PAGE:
A Muslim cleric who protested against the discreet burying of those killed by the state at a cemetery he oversees remains in custody at a prison in The Gambia’s north-central city of Janjangbureh. Kanifing South Imam Alhagie Ousman Sawaneh’s family filed a complaint against the #Government at the Supreme Court, which has since ordered for his release.
The government including Justice Minister Mama Fatima Singhateh refuses to make any statements regarding the Supreme Court judgement but Imam Sawaneh’s family has expressed deep concerns regarding his continuous illegal detention..
His release is at the will of the government
Activists say they are surprised that courts ruled in the Sawaneh family’s favor but did predict that a judgement in favor of the family may not be respected. The Gambia has no judicial independence and the most senior judges are on contract, which are subject to termination by the president and his government, often overriding the Judicial Service Commission. The Gambia continues to disregard ECOWAS court rulings to compensate journalist Musa Saidykhan for torture and the family of murdered journalist Deyda Hydara.
Imam Sawaneh replaced Imam Baba Muctarr Leigh, who is in exile in the United States after calling a fall 2012 execution of nine death row inmates “un-Islamic.” He was held incommunicado in the outskirts of Banjul for months and rights group said he was tortured and held in solitary confinement.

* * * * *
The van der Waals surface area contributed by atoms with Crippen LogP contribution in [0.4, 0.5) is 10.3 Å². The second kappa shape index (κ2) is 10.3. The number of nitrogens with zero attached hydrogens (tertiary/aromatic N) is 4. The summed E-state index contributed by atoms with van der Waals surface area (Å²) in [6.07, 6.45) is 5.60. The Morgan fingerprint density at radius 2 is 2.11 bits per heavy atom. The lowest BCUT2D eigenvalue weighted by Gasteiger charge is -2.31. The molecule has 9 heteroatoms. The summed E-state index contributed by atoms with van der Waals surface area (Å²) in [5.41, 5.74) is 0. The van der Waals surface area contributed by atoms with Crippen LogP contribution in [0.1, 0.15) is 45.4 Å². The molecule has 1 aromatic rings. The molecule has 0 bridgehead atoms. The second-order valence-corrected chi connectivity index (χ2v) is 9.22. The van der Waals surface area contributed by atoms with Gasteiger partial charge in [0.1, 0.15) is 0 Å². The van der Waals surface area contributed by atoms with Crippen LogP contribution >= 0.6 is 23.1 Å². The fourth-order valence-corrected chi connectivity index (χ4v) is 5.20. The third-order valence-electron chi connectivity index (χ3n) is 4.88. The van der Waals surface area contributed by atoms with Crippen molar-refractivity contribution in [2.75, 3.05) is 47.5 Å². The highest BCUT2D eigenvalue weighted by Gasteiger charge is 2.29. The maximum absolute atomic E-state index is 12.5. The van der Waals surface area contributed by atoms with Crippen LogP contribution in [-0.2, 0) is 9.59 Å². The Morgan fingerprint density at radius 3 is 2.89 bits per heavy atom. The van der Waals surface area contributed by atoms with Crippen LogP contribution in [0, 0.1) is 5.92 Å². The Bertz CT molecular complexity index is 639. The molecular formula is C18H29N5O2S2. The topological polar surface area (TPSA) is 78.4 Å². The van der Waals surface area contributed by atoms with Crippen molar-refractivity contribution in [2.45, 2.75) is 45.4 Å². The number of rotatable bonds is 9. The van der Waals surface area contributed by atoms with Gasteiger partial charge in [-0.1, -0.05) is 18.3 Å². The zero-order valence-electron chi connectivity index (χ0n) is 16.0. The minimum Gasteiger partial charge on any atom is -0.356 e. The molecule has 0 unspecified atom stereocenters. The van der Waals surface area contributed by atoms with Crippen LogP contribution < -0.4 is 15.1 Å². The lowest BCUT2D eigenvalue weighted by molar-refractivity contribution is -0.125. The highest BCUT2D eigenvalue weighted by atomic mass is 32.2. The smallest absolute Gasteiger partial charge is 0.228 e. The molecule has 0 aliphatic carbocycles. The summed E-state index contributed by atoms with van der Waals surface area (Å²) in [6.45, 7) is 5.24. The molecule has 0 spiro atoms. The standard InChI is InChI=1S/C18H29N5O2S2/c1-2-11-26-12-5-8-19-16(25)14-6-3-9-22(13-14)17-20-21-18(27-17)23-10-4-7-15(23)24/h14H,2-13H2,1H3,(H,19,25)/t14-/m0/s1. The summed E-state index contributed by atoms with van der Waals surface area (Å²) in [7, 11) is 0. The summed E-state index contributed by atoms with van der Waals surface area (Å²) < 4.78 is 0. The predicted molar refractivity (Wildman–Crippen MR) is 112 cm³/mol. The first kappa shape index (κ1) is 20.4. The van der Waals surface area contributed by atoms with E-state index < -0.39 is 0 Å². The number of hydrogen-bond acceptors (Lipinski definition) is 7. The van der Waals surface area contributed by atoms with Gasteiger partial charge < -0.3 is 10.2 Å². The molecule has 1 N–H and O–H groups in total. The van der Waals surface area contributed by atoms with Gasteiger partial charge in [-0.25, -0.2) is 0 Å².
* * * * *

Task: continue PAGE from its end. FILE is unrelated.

Sawaneh’s detention has been brought to the attention of the Supreme Islamic Council (a body of religious leaders) who often support the actions of President Yahya Jammeh and his government.
The council is partially funded by the government and have blamed clerics like Imam Leigh and Imam Bakawsu Fofana who spoke against President Jammeh’s regime for their arrests and proscribed detention.
Imam Sawaneh has been held for about 200 days without being arraigned before a judge. The Gambia's constitution demands that those arrested should be charged within 72 hours of their arrest or be released. #World Politics #Foreign Affairs